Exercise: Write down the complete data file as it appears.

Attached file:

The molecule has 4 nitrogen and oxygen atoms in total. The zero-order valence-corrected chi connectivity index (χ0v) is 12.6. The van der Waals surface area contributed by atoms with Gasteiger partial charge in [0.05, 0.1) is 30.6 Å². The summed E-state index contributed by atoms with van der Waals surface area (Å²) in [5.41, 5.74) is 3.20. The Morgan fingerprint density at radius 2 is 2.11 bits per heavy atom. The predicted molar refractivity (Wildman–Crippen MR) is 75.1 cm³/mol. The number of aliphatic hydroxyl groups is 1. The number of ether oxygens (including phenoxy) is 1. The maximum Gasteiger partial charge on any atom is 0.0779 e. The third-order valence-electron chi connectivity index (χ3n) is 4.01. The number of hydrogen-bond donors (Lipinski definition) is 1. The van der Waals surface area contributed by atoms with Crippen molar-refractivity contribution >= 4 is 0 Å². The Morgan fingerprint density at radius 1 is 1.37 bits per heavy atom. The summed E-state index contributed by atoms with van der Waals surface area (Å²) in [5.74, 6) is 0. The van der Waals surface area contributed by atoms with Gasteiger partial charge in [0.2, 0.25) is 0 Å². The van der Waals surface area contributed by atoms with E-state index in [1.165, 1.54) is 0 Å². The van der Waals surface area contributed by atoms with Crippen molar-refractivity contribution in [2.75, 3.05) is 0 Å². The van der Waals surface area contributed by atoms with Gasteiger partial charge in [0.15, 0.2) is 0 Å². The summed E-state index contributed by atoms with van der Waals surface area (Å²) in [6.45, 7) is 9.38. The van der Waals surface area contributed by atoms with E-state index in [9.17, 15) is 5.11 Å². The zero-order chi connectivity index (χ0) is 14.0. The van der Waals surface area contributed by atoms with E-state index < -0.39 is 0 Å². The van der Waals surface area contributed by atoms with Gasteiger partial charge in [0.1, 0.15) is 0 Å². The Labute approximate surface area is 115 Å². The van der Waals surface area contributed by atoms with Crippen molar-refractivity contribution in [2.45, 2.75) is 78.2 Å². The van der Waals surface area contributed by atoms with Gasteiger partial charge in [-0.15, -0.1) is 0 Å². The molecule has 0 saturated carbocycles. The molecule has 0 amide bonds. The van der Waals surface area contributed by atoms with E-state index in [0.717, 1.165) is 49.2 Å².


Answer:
The molecule has 4 nitrogen and oxygen atoms in total. The zero-order valence-corrected chi connectivity index (χ0v) is 12.6. The van der Waals surface area contributed by atoms with Gasteiger partial charge in [0.05, 0.1) is 30.6 Å². The summed E-state index contributed by atoms with van der Waals surface area (Å²) in [5.41, 5.74) is 3.20. The Morgan fingerprint density at radius 2 is 2.11 bits per heavy atom. The predicted molar refractivity (Wildman–Crippen MR) is 75.1 cm³/mol. The number of aliphatic hydroxyl groups is 1. The number of ether oxygens (including phenoxy) is 1. The maximum Gasteiger partial charge on any atom is 0.0779 e. The third-order valence-electron chi connectivity index (χ3n) is 4.01. The number of hydrogen-bond donors (Lipinski definition) is 1. The van der Waals surface area contributed by atoms with Crippen molar-refractivity contribution >= 4 is 0 Å². The Morgan fingerprint density at radius 1 is 1.37 bits per heavy atom. The summed E-state index contributed by atoms with van der Waals surface area (Å²) in [5.74, 6) is 0. The van der Waals surface area contributed by atoms with Gasteiger partial charge in [0.2, 0.25) is 0 Å². The van der Waals surface area contributed by atoms with E-state index in [1.165, 1.54) is 0 Å². The van der Waals surface area contributed by atoms with Crippen molar-refractivity contribution in [2.75, 3.05) is 0 Å². The van der Waals surface area contributed by atoms with Gasteiger partial charge in [0.15, 0.2) is 0 Å². The summed E-state index contributed by atoms with van der Waals surface area (Å²) in [6.45, 7) is 9.38. The van der Waals surface area contributed by atoms with E-state index in [9.17, 15) is 5.11 Å². The zero-order chi connectivity index (χ0) is 14.0. The van der Waals surface area contributed by atoms with E-state index < -0.39 is 0 Å². The van der Waals surface area contributed by atoms with Gasteiger partial charge in [0.1, 0.15) is 0 Å². The Labute approximate surface area is 115 Å². The van der Waals surface area contributed by atoms with Crippen molar-refractivity contribution in [2.45, 2.75) is 78.2 Å². The van der Waals surface area contributed by atoms with Gasteiger partial charge in [-0.15, -0.1) is 0 Å². The molecule has 0 saturated carbocycles. The molecule has 0 amide bonds. The van der Waals surface area contributed by atoms with E-state index in [0.717, 1.165) is 49.2 Å².